RD Team of One? Take a Consultant Approach

RD Team of One? Take a Consultant Approach

January 29, 2020
Annette Maggi
Business Skills

By Annette Maggi, MS, RDN, LD, FAND

Being the only retail dietitian can feel like being on an island, whether you’re in a corporate or store role. You don’t have a direct colleague with whom to banter ideas and new programs. Some days, it appears that retail colleagues don’t understand what you do or may not see the impact of healthy living programs on the company’s business. Your store director or corporate boss may give you little time and attention.

What do you do?

You take a consultative approach. View the role as though you were a consultant to the store or company. Here’s how it works:

  • Understand Company Priorities and Pain Points. Consults are hired and hired back because they solve a problem for a company or drive success in priority areas. Have a clear sense of what matters most to your store director or corporate manager, including the business struggles they have. 

  • Define the H&W Strategy. Instead of waiting for someone to tell you what health and wellness look like at your store or company, build it out yourself. You have the background in health and have experience in retail, making you very equipped to define the strategy. Consider the company priorities and pain points and build a strategy that you know can have impact in your shoppers’ lives and for the company.

  • Sell Your Strategy. A frustration heard from some retail RDs is that they are moving along, making great progress, and really connecting with shoppers on healthy living programs. Then a new store director or manager appears and wants to send you in a completely different direction. For this reason, it’s essential to have a documented strategy but also to sell in the strategy to the leadership team above your position. This ensures key decision-makers buy in to the overall strategy and its impact. When you get that new store director or manager, connect with them early in their new role, going through your strategy and the rationale for it. This can potentially ward off any major switches they might make to your plan.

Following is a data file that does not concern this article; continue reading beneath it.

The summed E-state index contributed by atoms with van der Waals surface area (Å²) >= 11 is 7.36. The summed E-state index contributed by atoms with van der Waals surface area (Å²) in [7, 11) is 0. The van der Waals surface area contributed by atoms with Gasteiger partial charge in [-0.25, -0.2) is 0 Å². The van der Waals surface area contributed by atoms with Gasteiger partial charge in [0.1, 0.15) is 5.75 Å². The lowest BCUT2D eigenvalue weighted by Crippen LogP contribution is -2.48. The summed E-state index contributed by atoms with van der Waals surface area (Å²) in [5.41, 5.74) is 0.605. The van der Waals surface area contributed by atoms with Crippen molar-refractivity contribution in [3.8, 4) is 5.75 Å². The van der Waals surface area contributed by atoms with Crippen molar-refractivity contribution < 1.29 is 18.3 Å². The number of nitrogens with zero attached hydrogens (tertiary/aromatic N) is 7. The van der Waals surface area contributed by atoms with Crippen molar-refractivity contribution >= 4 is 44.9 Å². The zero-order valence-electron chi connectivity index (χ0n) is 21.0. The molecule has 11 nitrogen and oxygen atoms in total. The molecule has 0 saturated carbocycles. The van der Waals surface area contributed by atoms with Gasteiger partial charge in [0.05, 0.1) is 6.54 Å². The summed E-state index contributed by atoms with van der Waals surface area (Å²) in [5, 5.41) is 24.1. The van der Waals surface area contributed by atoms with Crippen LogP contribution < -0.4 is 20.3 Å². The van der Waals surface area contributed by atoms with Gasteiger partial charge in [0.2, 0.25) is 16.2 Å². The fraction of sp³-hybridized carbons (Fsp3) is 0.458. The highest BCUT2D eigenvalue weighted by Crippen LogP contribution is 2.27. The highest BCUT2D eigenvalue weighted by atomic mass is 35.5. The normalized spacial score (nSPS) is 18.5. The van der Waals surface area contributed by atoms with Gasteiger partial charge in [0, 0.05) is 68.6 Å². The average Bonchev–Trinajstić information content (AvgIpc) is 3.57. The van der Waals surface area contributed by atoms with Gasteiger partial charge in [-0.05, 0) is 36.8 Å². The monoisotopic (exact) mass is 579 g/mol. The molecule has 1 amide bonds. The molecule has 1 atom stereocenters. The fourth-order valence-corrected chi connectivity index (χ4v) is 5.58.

• Report, report, report. While your store director or other leaders may not ask for regular updates on your programs and services, be proactive in showing the value of your work. Establish standard reporting periods, such as quarterly, for reporting, peppering in anecdotal updates or customer feedback in between. Include pertinent sales data and ROI metrics, and be willing to suggest cuts in programs based on lack of performance or to shift gears based on emerging trends you’re seeing in your shopper segment.

As a solo retail RD, taking a consultative approach puts you in control of your work and your future and can increase your job satisfaction.